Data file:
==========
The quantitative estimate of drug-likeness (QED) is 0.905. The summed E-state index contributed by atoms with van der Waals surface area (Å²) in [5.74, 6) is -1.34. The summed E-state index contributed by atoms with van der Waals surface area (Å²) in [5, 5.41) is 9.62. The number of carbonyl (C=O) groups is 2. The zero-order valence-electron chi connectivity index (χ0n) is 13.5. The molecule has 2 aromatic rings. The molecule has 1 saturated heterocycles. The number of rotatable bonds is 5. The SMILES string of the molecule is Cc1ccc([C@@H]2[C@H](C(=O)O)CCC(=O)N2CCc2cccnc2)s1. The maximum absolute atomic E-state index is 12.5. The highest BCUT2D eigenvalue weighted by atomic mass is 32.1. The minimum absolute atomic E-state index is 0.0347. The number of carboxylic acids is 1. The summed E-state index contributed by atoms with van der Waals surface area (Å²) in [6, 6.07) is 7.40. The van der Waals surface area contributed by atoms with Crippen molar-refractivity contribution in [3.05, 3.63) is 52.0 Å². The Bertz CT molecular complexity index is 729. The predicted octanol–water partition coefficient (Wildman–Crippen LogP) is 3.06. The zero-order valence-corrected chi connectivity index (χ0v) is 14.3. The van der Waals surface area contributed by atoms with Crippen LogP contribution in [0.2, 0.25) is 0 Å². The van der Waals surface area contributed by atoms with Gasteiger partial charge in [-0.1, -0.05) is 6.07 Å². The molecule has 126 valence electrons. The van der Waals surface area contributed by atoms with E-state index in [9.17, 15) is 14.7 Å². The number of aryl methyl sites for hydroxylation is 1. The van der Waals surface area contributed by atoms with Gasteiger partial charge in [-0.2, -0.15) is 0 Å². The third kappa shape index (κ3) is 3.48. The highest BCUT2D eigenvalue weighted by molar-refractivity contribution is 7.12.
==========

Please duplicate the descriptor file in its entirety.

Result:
The quantitative estimate of drug-likeness (QED) is 0.905. The summed E-state index contributed by atoms with van der Waals surface area (Å²) in [5.74, 6) is -1.34. The summed E-state index contributed by atoms with van der Waals surface area (Å²) in [5, 5.41) is 9.62. The number of carbonyl (C=O) groups is 2. The zero-order valence-electron chi connectivity index (χ0n) is 13.5. The molecule has 2 aromatic rings. The molecule has 1 saturated heterocycles. The number of rotatable bonds is 5. The SMILES string of the molecule is Cc1ccc([C@@H]2[C@H](C(=O)O)CCC(=O)N2CCc2cccnc2)s1. The maximum absolute atomic E-state index is 12.5. The highest BCUT2D eigenvalue weighted by atomic mass is 32.1. The minimum absolute atomic E-state index is 0.0347. The number of carboxylic acids is 1. The summed E-state index contributed by atoms with van der Waals surface area (Å²) in [6, 6.07) is 7.40. The van der Waals surface area contributed by atoms with Crippen molar-refractivity contribution in [3.05, 3.63) is 52.0 Å². The Bertz CT molecular complexity index is 729. The predicted octanol–water partition coefficient (Wildman–Crippen LogP) is 3.06. The zero-order valence-corrected chi connectivity index (χ0v) is 14.3. The van der Waals surface area contributed by atoms with Crippen LogP contribution in [0.2, 0.25) is 0 Å². The van der Waals surface area contributed by atoms with Gasteiger partial charge in [-0.1, -0.05) is 6.07 Å². The molecule has 126 valence electrons. The van der Waals surface area contributed by atoms with E-state index in [9.17, 15) is 14.7 Å². The number of aryl methyl sites for hydroxylation is 1. The van der Waals surface area contributed by atoms with Gasteiger partial charge in [-0.2, -0.15) is 0 Å². The third kappa shape index (κ3) is 3.48. The highest BCUT2D eigenvalue weighted by molar-refractivity contribution is 7.12.